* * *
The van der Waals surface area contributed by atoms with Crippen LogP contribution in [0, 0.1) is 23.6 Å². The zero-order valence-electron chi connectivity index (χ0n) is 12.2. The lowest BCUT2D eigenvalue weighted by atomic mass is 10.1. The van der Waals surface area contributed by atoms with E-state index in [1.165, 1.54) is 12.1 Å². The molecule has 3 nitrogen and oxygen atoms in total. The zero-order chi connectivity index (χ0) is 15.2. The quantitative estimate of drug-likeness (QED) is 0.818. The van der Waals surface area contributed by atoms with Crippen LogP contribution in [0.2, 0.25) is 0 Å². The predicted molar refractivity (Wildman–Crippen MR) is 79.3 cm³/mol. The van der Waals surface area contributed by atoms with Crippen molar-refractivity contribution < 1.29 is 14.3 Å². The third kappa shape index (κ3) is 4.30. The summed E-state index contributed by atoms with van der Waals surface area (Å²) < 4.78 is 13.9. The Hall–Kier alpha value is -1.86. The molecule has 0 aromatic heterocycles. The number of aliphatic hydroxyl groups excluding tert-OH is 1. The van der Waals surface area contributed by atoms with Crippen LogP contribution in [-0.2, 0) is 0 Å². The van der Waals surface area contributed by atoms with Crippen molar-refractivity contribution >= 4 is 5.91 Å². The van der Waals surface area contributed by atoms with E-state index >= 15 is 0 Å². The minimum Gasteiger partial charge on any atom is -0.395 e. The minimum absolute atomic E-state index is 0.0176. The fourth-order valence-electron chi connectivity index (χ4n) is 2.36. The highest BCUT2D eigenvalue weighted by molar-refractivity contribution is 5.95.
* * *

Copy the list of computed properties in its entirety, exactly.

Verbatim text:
The van der Waals surface area contributed by atoms with Crippen LogP contribution in [0, 0.1) is 23.6 Å². The zero-order valence-electron chi connectivity index (χ0n) is 12.2. The lowest BCUT2D eigenvalue weighted by atomic mass is 10.1. The van der Waals surface area contributed by atoms with E-state index in [1.165, 1.54) is 12.1 Å². The molecule has 3 nitrogen and oxygen atoms in total. The zero-order chi connectivity index (χ0) is 15.2. The quantitative estimate of drug-likeness (QED) is 0.818. The van der Waals surface area contributed by atoms with Crippen LogP contribution in [0.2, 0.25) is 0 Å². The predicted molar refractivity (Wildman–Crippen MR) is 79.3 cm³/mol. The van der Waals surface area contributed by atoms with Crippen molar-refractivity contribution < 1.29 is 14.3 Å². The third kappa shape index (κ3) is 4.30. The summed E-state index contributed by atoms with van der Waals surface area (Å²) < 4.78 is 13.9. The Hall–Kier alpha value is -1.86. The molecule has 0 aromatic heterocycles. The number of aliphatic hydroxyl groups excluding tert-OH is 1. The van der Waals surface area contributed by atoms with Crippen LogP contribution in [-0.2, 0) is 0 Å². The van der Waals surface area contributed by atoms with Crippen molar-refractivity contribution >= 4 is 5.91 Å². The van der Waals surface area contributed by atoms with E-state index >= 15 is 0 Å². The minimum Gasteiger partial charge on any atom is -0.395 e. The minimum absolute atomic E-state index is 0.0176. The fourth-order valence-electron chi connectivity index (χ4n) is 2.36. The highest BCUT2D eigenvalue weighted by molar-refractivity contribution is 5.95.